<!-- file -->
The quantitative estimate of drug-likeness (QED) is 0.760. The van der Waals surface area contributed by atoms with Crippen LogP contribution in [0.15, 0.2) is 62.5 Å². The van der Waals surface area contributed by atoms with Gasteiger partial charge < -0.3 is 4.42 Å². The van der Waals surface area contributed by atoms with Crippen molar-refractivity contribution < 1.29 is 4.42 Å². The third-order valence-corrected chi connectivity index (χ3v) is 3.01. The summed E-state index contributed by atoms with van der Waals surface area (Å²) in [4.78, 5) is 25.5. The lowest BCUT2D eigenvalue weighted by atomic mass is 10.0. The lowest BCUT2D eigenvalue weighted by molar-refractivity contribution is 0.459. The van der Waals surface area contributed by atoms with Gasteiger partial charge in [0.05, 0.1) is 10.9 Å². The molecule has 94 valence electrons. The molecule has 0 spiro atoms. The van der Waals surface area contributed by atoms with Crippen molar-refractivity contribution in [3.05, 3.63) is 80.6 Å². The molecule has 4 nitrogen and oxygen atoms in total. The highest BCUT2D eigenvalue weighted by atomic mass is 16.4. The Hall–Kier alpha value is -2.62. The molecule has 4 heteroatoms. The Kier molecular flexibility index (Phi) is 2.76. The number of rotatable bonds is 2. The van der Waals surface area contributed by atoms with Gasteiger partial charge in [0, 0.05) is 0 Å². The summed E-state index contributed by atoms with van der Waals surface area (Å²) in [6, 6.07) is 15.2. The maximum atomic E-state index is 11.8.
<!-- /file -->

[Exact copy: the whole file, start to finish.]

The quantitative estimate of drug-likeness (QED) is 0.760. The van der Waals surface area contributed by atoms with Crippen LogP contribution in [0.15, 0.2) is 62.5 Å². The van der Waals surface area contributed by atoms with Gasteiger partial charge < -0.3 is 4.42 Å². The van der Waals surface area contributed by atoms with Crippen molar-refractivity contribution < 1.29 is 4.42 Å². The third-order valence-corrected chi connectivity index (χ3v) is 3.01. The summed E-state index contributed by atoms with van der Waals surface area (Å²) in [4.78, 5) is 25.5. The lowest BCUT2D eigenvalue weighted by atomic mass is 10.0. The lowest BCUT2D eigenvalue weighted by molar-refractivity contribution is 0.459. The van der Waals surface area contributed by atoms with Gasteiger partial charge in [0.05, 0.1) is 10.9 Å². The molecule has 94 valence electrons. The molecule has 0 spiro atoms. The van der Waals surface area contributed by atoms with Crippen molar-refractivity contribution in [3.05, 3.63) is 80.6 Å². The molecule has 4 nitrogen and oxygen atoms in total. The highest BCUT2D eigenvalue weighted by atomic mass is 16.4. The Hall–Kier alpha value is -2.62. The molecule has 4 heteroatoms. The Kier molecular flexibility index (Phi) is 2.76. The number of rotatable bonds is 2. The van der Waals surface area contributed by atoms with Gasteiger partial charge in [0, 0.05) is 0 Å². The summed E-state index contributed by atoms with van der Waals surface area (Å²) in [6, 6.07) is 15.2. The maximum atomic E-state index is 11.8.